Talking About Your Long-Term Disability Insurance Claim

Talking About Your Long-Term Disability Insurance Claim

You probably never intended to be in a situation where you were filing for long-term disability benefits. If you are like most people working through these processes, your outlook and emotional perspectives change from day to day depending on your injuries, illnesses, and of course the responses of your long term disability insurance carrier.

One of the most important, and yet overlooked, aspects of filing for long term disability is learning how to effectively communicate the details of your claim to your family, your medical providers, and if necessary to your long term disability insurance lawyer. Here are some tips to help you out with these situations and conversations.

Talking to Your Family About Your Long-Term Disability Insurance Claim

Family can either be your most valuable ally or your own Achilles heel in claims for disabilities. Their opinion on your claim for benefits often matters a great deal, and while most are supportive, it is not rare that there is a feeling of judgment or at the very least lack of understanding regarding the details of your particular situation. Your family may not have any impact on the details of your claim; however, they usually have a notable effect on decisions to continue fighting denied claims.

We could spend lots of time going through all of the likely family dynamics that might influence your actions, but that would be a very long blog article! Instead, here are some simple pieces of advice that will help you as you continue to pursue an appeal to your disability insurance denial.

1) Be honest; you do not know who may eventually be involved as a witness if your claim ends up going past the administrative appeals level. Misleading your family about your situation and your limitations may end up working against you in the long run, even if it helps to save your ego in the short term.

2) Ask for help when you honestly need it. The fact of the matter is, you may not be able to do everything you want to, on your own. It is ok to ask for help. In fact, start documenting exactly when and how you need help as well as from whom you need the help.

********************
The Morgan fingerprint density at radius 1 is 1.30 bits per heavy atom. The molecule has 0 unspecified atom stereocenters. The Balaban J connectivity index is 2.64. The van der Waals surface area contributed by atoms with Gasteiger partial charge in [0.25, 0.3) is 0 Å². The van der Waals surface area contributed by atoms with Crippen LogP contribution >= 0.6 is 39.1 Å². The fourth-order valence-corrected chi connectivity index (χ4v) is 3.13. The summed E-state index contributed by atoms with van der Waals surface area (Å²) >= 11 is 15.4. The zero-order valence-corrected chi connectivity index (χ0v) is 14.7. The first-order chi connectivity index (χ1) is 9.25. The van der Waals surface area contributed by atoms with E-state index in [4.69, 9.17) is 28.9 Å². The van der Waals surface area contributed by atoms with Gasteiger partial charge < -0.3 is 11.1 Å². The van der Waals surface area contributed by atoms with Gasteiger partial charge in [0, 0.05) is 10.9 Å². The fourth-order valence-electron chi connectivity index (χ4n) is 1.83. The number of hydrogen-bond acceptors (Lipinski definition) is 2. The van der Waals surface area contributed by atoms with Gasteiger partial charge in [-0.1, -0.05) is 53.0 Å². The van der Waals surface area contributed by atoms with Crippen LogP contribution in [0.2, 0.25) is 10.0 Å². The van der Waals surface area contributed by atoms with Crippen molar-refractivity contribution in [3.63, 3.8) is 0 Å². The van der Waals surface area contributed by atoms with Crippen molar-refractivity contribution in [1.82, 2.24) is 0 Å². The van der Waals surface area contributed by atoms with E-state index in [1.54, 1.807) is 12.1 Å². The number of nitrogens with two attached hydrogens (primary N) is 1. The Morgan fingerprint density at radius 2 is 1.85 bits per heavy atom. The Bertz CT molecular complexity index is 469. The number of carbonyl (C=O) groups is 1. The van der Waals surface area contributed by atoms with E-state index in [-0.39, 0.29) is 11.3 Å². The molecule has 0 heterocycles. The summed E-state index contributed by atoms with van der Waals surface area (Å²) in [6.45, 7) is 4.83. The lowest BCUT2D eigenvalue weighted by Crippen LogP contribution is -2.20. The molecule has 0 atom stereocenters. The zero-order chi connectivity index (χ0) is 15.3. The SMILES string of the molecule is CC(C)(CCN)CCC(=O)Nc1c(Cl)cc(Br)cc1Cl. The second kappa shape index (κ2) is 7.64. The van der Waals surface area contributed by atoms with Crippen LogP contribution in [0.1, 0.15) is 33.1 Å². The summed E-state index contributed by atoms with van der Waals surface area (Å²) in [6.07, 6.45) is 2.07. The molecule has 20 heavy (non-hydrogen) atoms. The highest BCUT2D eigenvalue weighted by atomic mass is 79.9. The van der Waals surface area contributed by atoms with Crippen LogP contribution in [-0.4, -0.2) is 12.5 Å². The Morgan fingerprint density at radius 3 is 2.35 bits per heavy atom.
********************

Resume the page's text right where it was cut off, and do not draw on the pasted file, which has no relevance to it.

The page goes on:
3) For your sanity, share the details of your long-term disability claim deliberately.  Understand that families will often find out in any eventuality through casual conversation. They will likely be curious; they will want to help. You may not be able to help them with either situation, but it will help you to understand these things in advance and plan for how you are going to respond to casual questions regarding your disability appeal. Keep in mind, that it may very well be that a statement from a family member is one of the most valuable submissions in your appeal.

 

Talking to Your Doctors About Your Long-Term Disability Insurance Claim

1) Seek treatment first, then ask for support in your disability claim. Remeber that the first time you see a doctor, they have no idea who you are. They are healing you or evaluating your health. Also, they are probably quite busy. If the first thing they know about you is that you are seeking a disability claim or an opinion on an appeal, it will influence their approach, and it will hamper their ability to see the full scope of your impairments.

If at all possible, wait ’till the third or fourth appointment to talk to your doctor about your disability claim and the impacts your injuries or illnesses have made on your ability to work. Frame it in the light that you want to get back to work, and that you need their opinion on how your current situation impairs you from being able to get back to work. You want your doctor to know that your priority is getting better, but your reality is that it will take time to do so. During this period, you need the long-term disability insurance benefits that you have already paid for.